Fed Chairman Ben Bernanke offered not hint Friday that the U.S. central bank would take fresh steps to energize the nation's weak economy in a closely-watched speech that hammered stocks but lifted precious metals.
Instead, Bernanke expressed optimism about the economic recovery and placed the onus for intervention squarely on the Congress and the Obama administration.
Most of the economic policies that support robust economic growth in the long run are outside the province of the central bank, he said in prepared remarks to an annual symposium in Jackson Hole, Wyo.
Notwithstanding the severe difficulties we currently face, I do not expect the long-run growth potential of the U.S. economy to be materially affected by the crisis and the recession if -- and I stress if -- our country takes the necessary steps to secure that outcome, he said before discussing how Washington should and could get its fiscal house in order.
To achieve economic and financial stability, U.S. fiscal policy must be placed on a sustainable path that ensures that debt relative to national income is at least stable or, preferably, declining over time. As I have emphasized on previous occasions, without significant policy changes, the finances of the federal government will inevitably spiral out of control, risking severe economic and financial damage. The increasing fiscal burden that will be associated with the aging of the population and the ongoing rise in the costs of health care make prompt and decisive action in this area all the more critical.
Treasuries rose and the S&P 500 index, which was already down before Bernanke began speaking, accelerated its drop to 1.15 percent. The Nasdaq composite was down 0.5 percent.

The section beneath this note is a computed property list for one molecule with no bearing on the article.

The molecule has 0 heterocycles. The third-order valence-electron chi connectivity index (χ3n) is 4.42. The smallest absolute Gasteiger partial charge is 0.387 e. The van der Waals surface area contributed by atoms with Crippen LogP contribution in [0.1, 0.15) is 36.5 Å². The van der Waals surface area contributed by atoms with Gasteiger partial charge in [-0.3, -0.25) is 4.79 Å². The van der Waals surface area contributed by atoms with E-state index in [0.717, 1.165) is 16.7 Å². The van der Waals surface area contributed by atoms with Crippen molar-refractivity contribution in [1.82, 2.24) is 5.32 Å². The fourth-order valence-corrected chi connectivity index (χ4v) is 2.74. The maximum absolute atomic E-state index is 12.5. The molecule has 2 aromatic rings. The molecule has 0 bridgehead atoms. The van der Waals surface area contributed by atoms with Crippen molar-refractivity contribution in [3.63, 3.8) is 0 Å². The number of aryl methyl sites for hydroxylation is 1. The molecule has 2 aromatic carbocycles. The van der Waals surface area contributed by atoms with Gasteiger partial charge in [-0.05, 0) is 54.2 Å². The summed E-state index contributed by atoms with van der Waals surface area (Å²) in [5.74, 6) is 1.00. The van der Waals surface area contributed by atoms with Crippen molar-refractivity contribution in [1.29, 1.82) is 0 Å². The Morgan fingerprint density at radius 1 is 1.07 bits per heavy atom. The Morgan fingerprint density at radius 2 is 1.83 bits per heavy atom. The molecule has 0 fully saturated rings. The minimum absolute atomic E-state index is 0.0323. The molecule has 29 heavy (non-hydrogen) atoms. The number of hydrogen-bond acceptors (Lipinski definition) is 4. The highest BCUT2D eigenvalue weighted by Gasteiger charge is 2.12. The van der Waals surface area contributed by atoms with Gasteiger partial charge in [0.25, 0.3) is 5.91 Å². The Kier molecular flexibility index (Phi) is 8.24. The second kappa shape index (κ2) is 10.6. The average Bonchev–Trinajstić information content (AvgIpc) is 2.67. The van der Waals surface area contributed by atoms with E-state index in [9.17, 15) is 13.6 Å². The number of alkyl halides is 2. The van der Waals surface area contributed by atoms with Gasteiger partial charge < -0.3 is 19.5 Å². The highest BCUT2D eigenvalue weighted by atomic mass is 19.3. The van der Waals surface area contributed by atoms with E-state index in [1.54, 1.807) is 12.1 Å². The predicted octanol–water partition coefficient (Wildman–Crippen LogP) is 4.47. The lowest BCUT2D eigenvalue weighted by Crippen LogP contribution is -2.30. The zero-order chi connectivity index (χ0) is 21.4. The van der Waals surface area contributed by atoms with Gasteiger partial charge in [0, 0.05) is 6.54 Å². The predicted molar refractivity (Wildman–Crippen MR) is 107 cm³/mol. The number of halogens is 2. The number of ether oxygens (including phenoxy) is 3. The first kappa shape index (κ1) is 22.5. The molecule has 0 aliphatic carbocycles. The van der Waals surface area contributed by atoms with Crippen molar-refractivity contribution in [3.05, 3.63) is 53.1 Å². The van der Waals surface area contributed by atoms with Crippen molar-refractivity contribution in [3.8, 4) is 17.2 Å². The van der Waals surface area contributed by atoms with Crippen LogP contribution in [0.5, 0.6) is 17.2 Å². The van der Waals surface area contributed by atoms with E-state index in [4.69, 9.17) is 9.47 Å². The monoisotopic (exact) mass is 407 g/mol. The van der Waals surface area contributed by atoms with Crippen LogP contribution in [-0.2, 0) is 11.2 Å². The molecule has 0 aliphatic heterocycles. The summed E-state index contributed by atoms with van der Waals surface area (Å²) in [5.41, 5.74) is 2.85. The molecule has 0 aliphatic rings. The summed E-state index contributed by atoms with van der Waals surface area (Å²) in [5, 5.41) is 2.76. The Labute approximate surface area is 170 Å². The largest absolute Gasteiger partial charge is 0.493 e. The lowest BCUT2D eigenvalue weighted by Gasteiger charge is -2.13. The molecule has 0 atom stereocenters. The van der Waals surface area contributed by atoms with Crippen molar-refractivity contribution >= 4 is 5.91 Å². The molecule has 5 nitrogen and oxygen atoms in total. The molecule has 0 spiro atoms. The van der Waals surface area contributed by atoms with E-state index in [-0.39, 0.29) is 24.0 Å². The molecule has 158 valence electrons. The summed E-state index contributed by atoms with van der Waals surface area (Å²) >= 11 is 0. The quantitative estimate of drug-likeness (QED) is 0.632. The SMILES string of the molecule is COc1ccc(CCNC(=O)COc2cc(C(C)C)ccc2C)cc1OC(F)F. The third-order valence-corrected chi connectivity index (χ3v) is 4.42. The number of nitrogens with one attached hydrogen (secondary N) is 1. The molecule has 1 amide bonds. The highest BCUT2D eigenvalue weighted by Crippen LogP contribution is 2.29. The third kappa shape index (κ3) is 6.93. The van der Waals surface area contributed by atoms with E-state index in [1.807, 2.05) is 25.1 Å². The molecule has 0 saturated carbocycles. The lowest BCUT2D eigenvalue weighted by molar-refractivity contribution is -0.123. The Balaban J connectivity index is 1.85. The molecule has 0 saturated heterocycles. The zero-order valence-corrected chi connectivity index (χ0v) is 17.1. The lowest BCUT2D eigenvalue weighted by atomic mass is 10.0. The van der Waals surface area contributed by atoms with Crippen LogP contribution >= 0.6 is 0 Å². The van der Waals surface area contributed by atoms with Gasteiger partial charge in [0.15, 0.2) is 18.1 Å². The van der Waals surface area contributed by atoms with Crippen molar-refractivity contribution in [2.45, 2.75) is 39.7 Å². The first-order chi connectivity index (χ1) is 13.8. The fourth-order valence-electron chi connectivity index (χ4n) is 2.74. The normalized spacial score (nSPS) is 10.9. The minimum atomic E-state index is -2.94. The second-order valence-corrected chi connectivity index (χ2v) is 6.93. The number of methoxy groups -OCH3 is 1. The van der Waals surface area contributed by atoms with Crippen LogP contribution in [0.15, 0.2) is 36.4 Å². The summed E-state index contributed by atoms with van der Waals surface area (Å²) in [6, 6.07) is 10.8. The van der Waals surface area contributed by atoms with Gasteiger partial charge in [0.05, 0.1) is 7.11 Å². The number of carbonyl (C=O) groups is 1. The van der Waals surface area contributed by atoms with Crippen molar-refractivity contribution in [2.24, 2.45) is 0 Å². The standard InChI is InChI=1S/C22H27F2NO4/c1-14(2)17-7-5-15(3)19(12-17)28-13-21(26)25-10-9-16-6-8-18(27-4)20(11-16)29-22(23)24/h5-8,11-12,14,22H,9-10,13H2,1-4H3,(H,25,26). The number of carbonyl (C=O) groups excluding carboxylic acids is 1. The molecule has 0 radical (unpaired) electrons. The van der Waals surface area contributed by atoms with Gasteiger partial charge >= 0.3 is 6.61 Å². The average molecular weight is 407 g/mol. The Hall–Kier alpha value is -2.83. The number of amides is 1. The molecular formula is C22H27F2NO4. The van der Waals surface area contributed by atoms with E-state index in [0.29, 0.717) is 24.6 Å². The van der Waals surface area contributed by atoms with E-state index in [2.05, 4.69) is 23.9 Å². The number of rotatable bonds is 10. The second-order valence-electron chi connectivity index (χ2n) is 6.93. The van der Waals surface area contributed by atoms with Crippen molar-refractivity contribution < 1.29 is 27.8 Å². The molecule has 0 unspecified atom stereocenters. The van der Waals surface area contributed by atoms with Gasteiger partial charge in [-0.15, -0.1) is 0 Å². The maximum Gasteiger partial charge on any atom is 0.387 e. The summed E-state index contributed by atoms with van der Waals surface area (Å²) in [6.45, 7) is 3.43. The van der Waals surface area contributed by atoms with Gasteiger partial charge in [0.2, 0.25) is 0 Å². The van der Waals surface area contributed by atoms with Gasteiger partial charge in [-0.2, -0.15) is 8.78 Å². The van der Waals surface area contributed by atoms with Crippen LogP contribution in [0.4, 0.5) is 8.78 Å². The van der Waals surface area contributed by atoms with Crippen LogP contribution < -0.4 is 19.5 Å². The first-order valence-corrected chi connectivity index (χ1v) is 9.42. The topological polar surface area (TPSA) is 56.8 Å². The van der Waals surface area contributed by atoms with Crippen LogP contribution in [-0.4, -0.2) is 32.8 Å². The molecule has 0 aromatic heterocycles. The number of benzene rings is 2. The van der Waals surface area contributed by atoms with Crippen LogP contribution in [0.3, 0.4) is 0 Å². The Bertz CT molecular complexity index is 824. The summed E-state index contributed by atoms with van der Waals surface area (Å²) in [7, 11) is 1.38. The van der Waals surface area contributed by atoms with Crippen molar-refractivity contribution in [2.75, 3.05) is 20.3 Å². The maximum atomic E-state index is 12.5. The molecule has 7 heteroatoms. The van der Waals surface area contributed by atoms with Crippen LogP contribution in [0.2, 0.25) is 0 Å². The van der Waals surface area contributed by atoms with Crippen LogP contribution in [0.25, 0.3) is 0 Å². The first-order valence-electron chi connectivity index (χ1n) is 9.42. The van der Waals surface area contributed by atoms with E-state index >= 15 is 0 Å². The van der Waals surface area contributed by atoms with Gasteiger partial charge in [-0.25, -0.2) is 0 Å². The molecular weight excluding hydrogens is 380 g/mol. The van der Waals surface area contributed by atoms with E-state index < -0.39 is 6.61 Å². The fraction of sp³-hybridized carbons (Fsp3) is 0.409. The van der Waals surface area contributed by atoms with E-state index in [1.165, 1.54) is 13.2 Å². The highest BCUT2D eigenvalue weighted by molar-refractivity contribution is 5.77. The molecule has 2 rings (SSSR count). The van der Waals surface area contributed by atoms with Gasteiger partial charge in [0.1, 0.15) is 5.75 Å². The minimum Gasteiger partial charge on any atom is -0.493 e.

The price of gold for December delivery, the most actively traded contract on the CME Comex division of the New York Mercantile Exchange, jumped $16.90, or about 1 percent, to $1,780.10 from Thursday's closing price of 1,763.20 an ounce.
The ICE U.S. Dollar Index was down 0.326 percent.
A year ago, when Bernanke last spoke at the Jackson Hole, Wyo., symposium, his speech laid the groundwork for what turned into a $600 billion buying spree of U.S. government debt. That initiative, which increased the central bank's balance sheet to $2.3 trillion in longer-term securities, boosted the price of Treasuries and injected lots of money that energized the stock market. The buzz lasted into early 2011.
But in the past four weeks the stock market has fallen more than 13 percent, Commerce Department figures released Friday show the economy advanced in the spring at a 1 percent annual rate and unemployment remains stubbornly above 9 percent. Worst of all, some economists see a double-dip recession coming.
So far in August, the Standard & Poor's 500 Index has fallen 10 percent -- a figure that papers over some of the gut-wrenching daily drops and mind-bending volatility.
But stock market investors spent much of this week driving share prices higher on the premise that the Fed would have to begin to snap up more bonds to push borrowing costs lower. The S&P rose nearly 5 percent through Wednesday before the reality began to set in Thursday that Bernanke was unlikely to lay out any bold policy initiatives.